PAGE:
U.K. banks probably have tapped the Bank of England for more than 200 billion pounds ($354 billion) less than two months before its emergency funding plan is scheduled to end, according to UBS AG analysts.

The central bank's so-called special liquidity scheme, established in April and set to close in October, allows banks to swap mortgage-backed securities hurt by the credit squeeze for government bonds. Banks may face insolvency unless central bank Governor Mervyn King succeeds with his plan to put in place a new money-market system, UBS said.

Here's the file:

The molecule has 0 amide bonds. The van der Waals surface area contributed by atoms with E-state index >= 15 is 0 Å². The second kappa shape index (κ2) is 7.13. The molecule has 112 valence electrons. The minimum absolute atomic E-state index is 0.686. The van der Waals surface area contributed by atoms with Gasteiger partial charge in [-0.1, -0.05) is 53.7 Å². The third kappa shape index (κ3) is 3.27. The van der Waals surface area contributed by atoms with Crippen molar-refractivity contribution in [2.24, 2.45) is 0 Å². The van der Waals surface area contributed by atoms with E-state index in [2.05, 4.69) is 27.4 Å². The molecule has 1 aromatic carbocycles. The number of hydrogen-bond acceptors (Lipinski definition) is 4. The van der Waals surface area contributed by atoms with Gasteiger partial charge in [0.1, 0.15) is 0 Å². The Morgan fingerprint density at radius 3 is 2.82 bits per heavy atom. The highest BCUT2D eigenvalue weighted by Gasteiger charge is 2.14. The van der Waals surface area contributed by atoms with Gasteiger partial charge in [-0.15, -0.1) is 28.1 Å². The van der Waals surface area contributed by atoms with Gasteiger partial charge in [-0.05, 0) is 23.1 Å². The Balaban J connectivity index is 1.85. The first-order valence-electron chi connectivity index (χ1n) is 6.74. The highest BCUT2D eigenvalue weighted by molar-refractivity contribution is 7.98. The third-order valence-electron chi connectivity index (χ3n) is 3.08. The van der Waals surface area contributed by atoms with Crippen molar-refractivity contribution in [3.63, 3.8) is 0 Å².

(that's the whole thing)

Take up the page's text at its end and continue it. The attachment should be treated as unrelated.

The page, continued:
Money markets show that the credit crunch, one year on, is not abating and may be worsening. The difference between what banks charge each other for three-month dollar loans and the overnight indexed swap rate, the Libor-OIS spread that measures the availability of funds in the market, ``remains elevated,'' the Basel, Switzerland-based Bank for International Settlements wrote in its quarterly report.

The spread was 78 basis points today, compared with an average 8 basis points in the 12 months to July 31, 2007, before the credit squeeze started. The strains in global money markets will probably persist ``for some time,'' the BIS said.

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